Health Leadership & Data Management Roundup: Transforming Healthcare

2017-11-07
 

Modern healthcare is increasingly data-driven — each patient generates a mountain of data, as does each service provider and the organization as a whole. Making sense of that data and using it productively will be a major success factor in the continuing evolution of health systems.

Health leaders will be increasingly tasked to use data to guide their organizations to a more collaborative, more communicative, more patient-driven model. This month’s roundup focuses on the central challenges and opportunities health leaders face as they strategically shape the future of healthcare.

 1. Just 3% of Emergency Room Visits May Be Truly Avoidable, Study Suggests

Unnecessary use of emergency facilities is a hot-button issue for providers and insurers alike. Conventional wisdom holds that a substantial number of visits could be better handled by doctor or urgent care visits, and that controlling unnecessary ER usage is crucial for controlling costs.

A mammoth new study of data from the National Hospital Ambulatory Medical Care Survey suggests otherwise. The data includes more than 115,000 records and 424 million emergency department visits. Results show that only 3.3% were truly avoidable — that is, not requiring diagnostic tests, screenings, procedures or medications. These findings suggest that policing ER utilization may not be a productive avenue for changing the way patients receive care.

2. 5 Ways a Health Center Tackled Physician Turnover

Part of providing a consistent patient experience is avoiding a “revolving door” of physicians. It’s hard for patients to develop trust and rapport within a health system if their providers are constantly leaving and being replaced.

The University Muslim Medical Association Community Clinic in Los Angeles had a 25% annual turnover rate — high enough for patients to notice and voice their concerns. This article details how the clinic created an initiative to create a sustainable culture, investing in the workforce and infrastructure to keep staff engaged. The initiative got results: for 2016-2017, the clinic reduced its turnover rate to zero.

3. Four Ways to Continue the Healthcare Transformation

Health systems have invested billions of dollars in IT infrastructure and software — now it’s up to leadership to make sure these investments generate value for providers and patients. This article touches on four key aspects of realizing that return on investment: Data governance strategy, data management capability, analytics, and strategic technology integration.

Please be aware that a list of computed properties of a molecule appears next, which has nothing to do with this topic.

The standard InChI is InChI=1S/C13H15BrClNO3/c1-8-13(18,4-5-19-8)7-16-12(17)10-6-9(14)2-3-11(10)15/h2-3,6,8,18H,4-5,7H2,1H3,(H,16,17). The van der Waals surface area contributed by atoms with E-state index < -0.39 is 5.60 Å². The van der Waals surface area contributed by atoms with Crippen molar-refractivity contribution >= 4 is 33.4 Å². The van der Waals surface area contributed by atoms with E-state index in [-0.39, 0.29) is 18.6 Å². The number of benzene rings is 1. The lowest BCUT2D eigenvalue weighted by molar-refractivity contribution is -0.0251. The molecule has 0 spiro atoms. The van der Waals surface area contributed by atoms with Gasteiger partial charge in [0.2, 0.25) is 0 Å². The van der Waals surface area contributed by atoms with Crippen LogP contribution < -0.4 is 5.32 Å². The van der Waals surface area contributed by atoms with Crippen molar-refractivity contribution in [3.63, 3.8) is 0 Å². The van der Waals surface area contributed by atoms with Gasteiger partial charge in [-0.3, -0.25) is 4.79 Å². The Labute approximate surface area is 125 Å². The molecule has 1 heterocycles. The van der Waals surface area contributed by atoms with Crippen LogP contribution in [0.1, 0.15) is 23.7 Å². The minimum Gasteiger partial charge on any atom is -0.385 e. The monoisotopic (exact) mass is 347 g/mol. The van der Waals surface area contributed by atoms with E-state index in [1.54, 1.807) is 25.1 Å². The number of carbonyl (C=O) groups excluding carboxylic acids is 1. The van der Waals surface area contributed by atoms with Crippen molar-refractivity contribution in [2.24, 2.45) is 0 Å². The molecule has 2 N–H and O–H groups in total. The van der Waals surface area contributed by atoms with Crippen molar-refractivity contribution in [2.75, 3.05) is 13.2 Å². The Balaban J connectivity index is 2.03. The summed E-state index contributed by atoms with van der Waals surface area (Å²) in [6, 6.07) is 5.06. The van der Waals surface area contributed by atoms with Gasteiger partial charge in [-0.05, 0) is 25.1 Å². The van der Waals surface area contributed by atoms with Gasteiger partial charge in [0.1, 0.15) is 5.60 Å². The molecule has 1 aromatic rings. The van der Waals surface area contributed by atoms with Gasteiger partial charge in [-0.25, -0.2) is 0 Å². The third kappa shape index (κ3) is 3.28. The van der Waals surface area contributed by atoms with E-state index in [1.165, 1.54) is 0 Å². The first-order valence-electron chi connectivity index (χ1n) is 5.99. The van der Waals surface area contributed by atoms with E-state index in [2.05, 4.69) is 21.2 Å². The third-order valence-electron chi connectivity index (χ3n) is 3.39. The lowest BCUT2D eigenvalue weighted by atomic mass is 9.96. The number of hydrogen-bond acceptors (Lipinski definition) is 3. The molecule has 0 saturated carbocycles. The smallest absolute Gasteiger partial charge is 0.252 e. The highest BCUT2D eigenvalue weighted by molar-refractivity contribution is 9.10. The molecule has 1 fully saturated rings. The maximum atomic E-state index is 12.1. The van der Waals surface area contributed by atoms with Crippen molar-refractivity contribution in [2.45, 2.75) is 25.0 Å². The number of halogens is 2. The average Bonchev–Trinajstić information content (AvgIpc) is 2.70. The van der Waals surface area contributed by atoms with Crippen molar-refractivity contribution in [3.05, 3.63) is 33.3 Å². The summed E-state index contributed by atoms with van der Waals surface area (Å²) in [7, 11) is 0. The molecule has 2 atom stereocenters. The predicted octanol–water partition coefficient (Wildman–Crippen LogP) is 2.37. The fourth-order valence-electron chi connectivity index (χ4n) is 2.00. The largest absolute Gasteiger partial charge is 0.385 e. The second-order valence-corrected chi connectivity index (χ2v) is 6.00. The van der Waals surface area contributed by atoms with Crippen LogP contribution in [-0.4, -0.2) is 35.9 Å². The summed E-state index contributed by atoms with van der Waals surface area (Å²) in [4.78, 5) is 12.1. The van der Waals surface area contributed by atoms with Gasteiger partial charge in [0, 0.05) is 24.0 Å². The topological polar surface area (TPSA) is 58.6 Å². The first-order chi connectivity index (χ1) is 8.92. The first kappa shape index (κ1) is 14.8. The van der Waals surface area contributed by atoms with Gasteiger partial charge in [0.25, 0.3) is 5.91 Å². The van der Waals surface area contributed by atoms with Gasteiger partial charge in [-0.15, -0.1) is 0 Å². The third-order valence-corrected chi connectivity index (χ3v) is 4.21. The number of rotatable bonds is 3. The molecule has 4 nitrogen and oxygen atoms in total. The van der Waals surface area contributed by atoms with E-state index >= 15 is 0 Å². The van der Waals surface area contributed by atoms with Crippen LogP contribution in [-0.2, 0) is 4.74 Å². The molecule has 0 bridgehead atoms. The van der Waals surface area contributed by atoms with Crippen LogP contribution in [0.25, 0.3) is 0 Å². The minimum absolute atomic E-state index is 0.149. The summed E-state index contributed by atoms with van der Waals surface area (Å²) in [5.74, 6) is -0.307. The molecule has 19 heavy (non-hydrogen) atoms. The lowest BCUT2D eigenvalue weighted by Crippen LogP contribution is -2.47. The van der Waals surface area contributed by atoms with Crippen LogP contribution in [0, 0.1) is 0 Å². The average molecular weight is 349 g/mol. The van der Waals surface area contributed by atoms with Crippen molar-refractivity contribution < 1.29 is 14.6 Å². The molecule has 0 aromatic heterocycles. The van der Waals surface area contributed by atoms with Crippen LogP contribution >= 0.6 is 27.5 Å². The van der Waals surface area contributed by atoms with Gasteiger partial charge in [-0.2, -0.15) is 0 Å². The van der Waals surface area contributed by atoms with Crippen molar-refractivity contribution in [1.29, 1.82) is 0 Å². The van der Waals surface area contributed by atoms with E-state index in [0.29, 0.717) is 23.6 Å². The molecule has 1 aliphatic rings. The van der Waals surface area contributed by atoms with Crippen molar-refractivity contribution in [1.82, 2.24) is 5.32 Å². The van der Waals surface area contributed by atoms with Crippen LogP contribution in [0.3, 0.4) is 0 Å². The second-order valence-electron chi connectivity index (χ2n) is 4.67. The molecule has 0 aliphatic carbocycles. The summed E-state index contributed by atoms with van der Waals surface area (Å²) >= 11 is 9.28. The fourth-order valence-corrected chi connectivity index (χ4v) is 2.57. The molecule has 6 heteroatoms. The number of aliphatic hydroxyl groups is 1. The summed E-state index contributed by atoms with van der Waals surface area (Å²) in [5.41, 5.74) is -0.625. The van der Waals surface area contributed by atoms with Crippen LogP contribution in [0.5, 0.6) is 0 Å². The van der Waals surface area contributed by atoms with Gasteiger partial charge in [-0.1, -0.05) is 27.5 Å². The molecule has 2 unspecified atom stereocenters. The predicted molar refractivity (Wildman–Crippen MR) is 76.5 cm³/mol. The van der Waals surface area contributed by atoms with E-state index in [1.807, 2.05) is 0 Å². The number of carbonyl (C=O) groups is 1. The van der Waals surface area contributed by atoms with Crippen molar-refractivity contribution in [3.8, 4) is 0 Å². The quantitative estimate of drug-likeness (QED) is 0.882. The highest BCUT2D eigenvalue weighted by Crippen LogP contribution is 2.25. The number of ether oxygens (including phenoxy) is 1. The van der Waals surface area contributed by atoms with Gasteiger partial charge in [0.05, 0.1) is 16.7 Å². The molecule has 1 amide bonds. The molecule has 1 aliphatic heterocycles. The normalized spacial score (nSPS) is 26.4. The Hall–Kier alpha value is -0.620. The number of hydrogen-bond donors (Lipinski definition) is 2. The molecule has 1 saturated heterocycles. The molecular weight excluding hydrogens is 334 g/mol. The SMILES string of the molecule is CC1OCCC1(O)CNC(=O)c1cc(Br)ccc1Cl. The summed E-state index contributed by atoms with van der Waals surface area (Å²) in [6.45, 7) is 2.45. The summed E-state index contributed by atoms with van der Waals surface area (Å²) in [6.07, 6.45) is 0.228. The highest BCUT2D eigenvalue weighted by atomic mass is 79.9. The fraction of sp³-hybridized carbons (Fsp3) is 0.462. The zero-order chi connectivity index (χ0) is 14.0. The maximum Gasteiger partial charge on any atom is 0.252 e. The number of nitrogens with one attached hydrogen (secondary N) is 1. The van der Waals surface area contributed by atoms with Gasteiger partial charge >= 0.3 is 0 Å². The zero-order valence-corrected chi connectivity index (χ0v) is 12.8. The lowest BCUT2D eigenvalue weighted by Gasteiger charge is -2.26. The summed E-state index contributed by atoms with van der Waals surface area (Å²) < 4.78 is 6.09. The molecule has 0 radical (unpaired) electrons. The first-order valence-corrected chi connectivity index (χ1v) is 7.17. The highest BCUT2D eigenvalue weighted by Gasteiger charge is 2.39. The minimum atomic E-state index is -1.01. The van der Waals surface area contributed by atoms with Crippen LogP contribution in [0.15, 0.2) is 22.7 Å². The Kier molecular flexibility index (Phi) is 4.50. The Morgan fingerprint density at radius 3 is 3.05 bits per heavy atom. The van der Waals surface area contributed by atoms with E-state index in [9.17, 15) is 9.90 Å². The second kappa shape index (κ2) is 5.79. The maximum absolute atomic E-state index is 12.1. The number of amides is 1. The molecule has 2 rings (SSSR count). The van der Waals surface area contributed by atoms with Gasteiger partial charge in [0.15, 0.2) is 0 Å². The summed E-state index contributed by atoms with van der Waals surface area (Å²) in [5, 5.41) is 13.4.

4. Health Care Providers Can Use Design Thinking to Improve Patient Experiences

The patient experience doesn’t start when the patient arrives at a facility, and it doesn’t end once they leave the premises. To help control costs, achieve better outcomes, and improve patient experience, it’s vital for health systems to consider the broader context in which patients need and pursue care.

This article argues in favor of “design thinking” — a problem-solving approach that seeks to empathize with the end user, and continually test and refine process and products to improve the end user’s experience. By improving communication with patients and actively practicing empathy, health systems can address more patient challenges and ultimately create a more positive experience. The authors believe design thinking can help reduce missed appointments, streamline operations, and more.

The future of healthcare is data-led and centered on the patient experience. It’s up to health leaders to help their organizations to adopt to this new paradigm by promoting strategic thinking about data management, and ensuring that empathy for the patient as a person helps drive decision making.

Learn how Change Healthcare can help with consulting, data management, workflow intelligence, and more: Contact us today.

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